If you have a full board, Bloodlust gives you 21 extra attack power for 5-mana. This wins you many games right there. Even without a full board of 7 minions, Bloodlust can demolish your opponents.
On top of that, you have some useful cards (Grand Totem Eys’or, The Stonewright and Anchored Totem) that grant permanent buffs and are all quite strong in this deck. They can turn your board of 0/2 and 1/1 minions into a serious threat in no time. Pair them with Bloodlust to really devastate your opponents.
And then there’s Rotgill. He doesn’t immediately buff your board, but he makes it so that each time one of your minions die, your other minions get stronger. This is a bit slower than the other buffs, but it punishes your opponent for removing your minions, making it very potent indeed.
The final thing that puts this deck over the edge is that it also sneaks in some raw power to go along with its buffs. Both Thing from Below and Gigantotem can be dropped super early and turn the tide almost instantly. Additionally, Backstage Bouncer can turn a weak board into pure unadulterated raw stats out of nowhere. All these factors come together to make this a nasty deck indeed.
Mage – Arcane Power
Deck Code: AAECAf0EBIvnA6neBKaTBdH4BQ3a0ATK3gTb3gT67ASCkwWEkwXFkwWqmAWrmAWCogWAwgXQ+AXe+AUAAA==
- 2x Arcane Artificer
- 2x Arcane Bolt
- 2x Arcane Wyrm
- 2x Suspicious Alchemist
- 2x Cosmic Keyboard
- 2x Frozen Touch
- 1x Infinitize the Maxitude
- 2x Prismatic Elemental
- 2x Arcsplitter
- 2x Nightcloak Sanctum
- 2x Solid Alibi
- 2x Cold Case
- 1x Commander Sivara
- 2x Volume Up
- 1x Aegwynn, the Guardian
- 1x Vexallus
- 2x Deathborne
Holding the number 1 spot is the Mage deck (Arcane Power). We’ll be honest, it was a tough call between the Mage and Shaman decks on which should be number 1.
Both are very strong, but the Mage deck edged out a win due to its cards having more flexibility across a range of Mage decks, whereas the cards in the Shaman deck are fairly specific to its archetype.
It should be no surprise to anyone who has read our previous Hearthstone articles that one of the things we value most in decks is, well, value. Especially in Hearthstone, value generation is king. Naturally, this leads to a bit of a personal bias for control decks, but that’s not our bias talking when we say that this deck is incredibly strong.
Practically every card in this free deck gives you more cards, doubles your cards, or gives you free minions. We’re glad you can’t see us drooling, but in all seriousness, this deck is most definitely lives up to its name. Arcane Power indeed!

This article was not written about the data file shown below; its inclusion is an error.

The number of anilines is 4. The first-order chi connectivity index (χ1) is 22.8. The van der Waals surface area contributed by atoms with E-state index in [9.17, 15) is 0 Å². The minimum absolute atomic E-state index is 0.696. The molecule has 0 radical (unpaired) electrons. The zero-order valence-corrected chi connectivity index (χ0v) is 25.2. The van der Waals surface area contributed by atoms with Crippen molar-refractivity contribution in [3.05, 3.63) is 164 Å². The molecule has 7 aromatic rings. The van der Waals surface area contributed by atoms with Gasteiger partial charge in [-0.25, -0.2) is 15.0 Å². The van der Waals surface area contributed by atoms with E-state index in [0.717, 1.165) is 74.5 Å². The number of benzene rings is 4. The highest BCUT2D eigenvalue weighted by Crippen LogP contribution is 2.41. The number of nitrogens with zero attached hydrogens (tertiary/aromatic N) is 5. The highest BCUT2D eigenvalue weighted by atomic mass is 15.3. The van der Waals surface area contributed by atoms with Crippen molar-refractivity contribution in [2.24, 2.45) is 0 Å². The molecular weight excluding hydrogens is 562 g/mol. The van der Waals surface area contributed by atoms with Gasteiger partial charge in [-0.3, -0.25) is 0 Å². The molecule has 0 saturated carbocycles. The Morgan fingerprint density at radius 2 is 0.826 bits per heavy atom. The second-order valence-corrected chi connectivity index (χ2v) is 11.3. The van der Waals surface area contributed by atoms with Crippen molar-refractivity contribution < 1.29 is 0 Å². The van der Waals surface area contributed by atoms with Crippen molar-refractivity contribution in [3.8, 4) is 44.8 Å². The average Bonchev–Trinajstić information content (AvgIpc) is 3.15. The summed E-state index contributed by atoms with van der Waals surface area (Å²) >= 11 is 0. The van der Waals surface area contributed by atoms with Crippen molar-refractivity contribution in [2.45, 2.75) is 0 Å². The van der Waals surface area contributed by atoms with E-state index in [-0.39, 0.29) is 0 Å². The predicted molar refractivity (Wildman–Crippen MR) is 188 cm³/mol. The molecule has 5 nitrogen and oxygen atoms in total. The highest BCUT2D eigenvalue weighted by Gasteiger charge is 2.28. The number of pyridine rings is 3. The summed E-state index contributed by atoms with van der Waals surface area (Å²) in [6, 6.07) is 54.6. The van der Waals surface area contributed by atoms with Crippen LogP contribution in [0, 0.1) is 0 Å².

Without a doubt, the best card in this deck is Infinitize the Maxitude. It just gives you so many spells over the course of the game that there isn’t much room for debate. But Commander Sivara, Volume Up, and Vexallus are the other MVPs of this deck. Oh, and Frozen Touch. We can’t forget about Frozen Touch, especially with the amount of times it has killed us…
Frozen Touch is often our finisher paired with all the value generation, as we can use it to go face and it’s repeatable. In theory, we can drop a Vexallus followed by double Frozen Touch in a single turn for 12 damage to face. And if infuse is triggered, we can end that interaction with two Frozen Touches still remaining in our hand.
As stated above, this deck is a pure value engine that we love, but it also has solid defensive options outside of removal. This is key because the greatest threats to decks like this one are aggro decks rushing you down before you get to use all that sweat value you generate.
Arcane Artificer and Solid Alibi are specifically the anti-aggro tools that can save you time and time again. Arcane Artificer is a great source of armor, essentially giving Mage healing, which is something they rarely have access to. Plus, since Arcane Artificer is a 1-mana minion, you can start gaining that armor early, which can be crucial against aggro. As for Solid Alibi, it just shuts down a lot of aggressive decks. In many cases, it will limit them to a maximum of 7 damage, meaning they simply can’t kill you on their turn, and one extra turn against an aggro deck can be huge.
Additionally, the sheer value that Infinitize the Maxitude provides means you’ll want to run it in almost every Mage deck ever. For this reason alone, the free Mage deck wins the criteria of having the most transferability of cards. The fact that the most of the other cards in the deck are solid across the board doesn’t hurt.
While this free deck doesn’t have the highest pure dust value, it’s still rather good. Taking all of that into consideration makes this the best option out of all the free decks in Hearthstone.
Join the High Ground!
We hope this article has helped you narrow down which of the free decks in Hearthstone is the best for you! Do you agree with our rankings and reasons, or do you think another deck should be ranked higher?
Let us know your thoughts in the comments below, and don’t forget to subscribe to our weekly newsletter for more gaming content!
Enjoy the free deck and have fun climbing that ladder!